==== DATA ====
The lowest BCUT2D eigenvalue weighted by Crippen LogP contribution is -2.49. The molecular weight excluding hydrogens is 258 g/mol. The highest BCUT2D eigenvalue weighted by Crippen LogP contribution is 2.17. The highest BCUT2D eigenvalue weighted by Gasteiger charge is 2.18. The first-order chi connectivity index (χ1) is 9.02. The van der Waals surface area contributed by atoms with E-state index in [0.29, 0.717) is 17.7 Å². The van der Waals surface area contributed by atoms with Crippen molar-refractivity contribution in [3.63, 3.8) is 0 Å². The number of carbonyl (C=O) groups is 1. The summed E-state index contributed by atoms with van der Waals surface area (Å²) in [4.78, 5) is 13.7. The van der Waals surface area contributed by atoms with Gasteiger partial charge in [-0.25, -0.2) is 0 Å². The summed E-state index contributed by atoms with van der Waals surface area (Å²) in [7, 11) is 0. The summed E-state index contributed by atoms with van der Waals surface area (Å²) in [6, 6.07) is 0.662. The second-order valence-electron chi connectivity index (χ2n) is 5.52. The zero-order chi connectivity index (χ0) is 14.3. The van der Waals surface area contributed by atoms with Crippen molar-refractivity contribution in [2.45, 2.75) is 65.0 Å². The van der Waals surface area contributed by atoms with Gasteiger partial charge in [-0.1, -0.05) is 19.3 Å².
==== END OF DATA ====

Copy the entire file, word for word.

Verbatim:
The lowest BCUT2D eigenvalue weighted by Crippen LogP contribution is -2.49. The molecular weight excluding hydrogens is 258 g/mol. The highest BCUT2D eigenvalue weighted by Crippen LogP contribution is 2.17. The highest BCUT2D eigenvalue weighted by Gasteiger charge is 2.18. The first-order chi connectivity index (χ1) is 9.02. The van der Waals surface area contributed by atoms with E-state index in [0.29, 0.717) is 17.7 Å². The van der Waals surface area contributed by atoms with Crippen molar-refractivity contribution in [3.63, 3.8) is 0 Å². The number of carbonyl (C=O) groups is 1. The summed E-state index contributed by atoms with van der Waals surface area (Å²) in [4.78, 5) is 13.7. The van der Waals surface area contributed by atoms with Gasteiger partial charge in [-0.25, -0.2) is 0 Å². The summed E-state index contributed by atoms with van der Waals surface area (Å²) in [7, 11) is 0. The summed E-state index contributed by atoms with van der Waals surface area (Å²) in [6, 6.07) is 0.662. The second-order valence-electron chi connectivity index (χ2n) is 5.52. The zero-order chi connectivity index (χ0) is 14.3. The van der Waals surface area contributed by atoms with Crippen molar-refractivity contribution in [2.45, 2.75) is 65.0 Å². The van der Waals surface area contributed by atoms with Gasteiger partial charge in [-0.1, -0.05) is 19.3 Å².